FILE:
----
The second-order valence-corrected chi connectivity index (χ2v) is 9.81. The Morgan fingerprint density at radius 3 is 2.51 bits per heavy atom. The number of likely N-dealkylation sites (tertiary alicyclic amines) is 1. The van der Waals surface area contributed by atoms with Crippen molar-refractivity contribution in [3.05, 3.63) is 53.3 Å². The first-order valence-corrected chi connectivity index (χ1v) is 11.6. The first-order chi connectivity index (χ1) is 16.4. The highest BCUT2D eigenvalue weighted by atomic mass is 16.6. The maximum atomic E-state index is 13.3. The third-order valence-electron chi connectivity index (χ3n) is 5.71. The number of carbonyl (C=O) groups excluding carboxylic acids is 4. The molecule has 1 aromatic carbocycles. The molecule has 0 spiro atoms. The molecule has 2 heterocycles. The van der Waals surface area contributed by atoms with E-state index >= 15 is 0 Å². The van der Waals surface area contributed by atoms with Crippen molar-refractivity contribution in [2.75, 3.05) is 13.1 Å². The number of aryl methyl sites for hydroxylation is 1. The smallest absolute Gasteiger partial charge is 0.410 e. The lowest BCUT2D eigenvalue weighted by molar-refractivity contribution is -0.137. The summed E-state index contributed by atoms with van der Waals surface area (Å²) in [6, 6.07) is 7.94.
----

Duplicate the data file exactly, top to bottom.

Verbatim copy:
The second-order valence-corrected chi connectivity index (χ2v) is 9.81. The Morgan fingerprint density at radius 3 is 2.51 bits per heavy atom. The number of likely N-dealkylation sites (tertiary alicyclic amines) is 1. The van der Waals surface area contributed by atoms with Crippen molar-refractivity contribution in [3.05, 3.63) is 53.3 Å². The first-order valence-corrected chi connectivity index (χ1v) is 11.6. The first-order chi connectivity index (χ1) is 16.4. The highest BCUT2D eigenvalue weighted by atomic mass is 16.6. The maximum atomic E-state index is 13.3. The third-order valence-electron chi connectivity index (χ3n) is 5.71. The number of carbonyl (C=O) groups excluding carboxylic acids is 4. The molecule has 1 aromatic carbocycles. The molecule has 0 spiro atoms. The molecule has 2 heterocycles. The van der Waals surface area contributed by atoms with E-state index >= 15 is 0 Å². The van der Waals surface area contributed by atoms with Crippen molar-refractivity contribution in [2.75, 3.05) is 13.1 Å². The number of aryl methyl sites for hydroxylation is 1. The smallest absolute Gasteiger partial charge is 0.410 e. The lowest BCUT2D eigenvalue weighted by molar-refractivity contribution is -0.137. The summed E-state index contributed by atoms with van der Waals surface area (Å²) in [6, 6.07) is 7.94.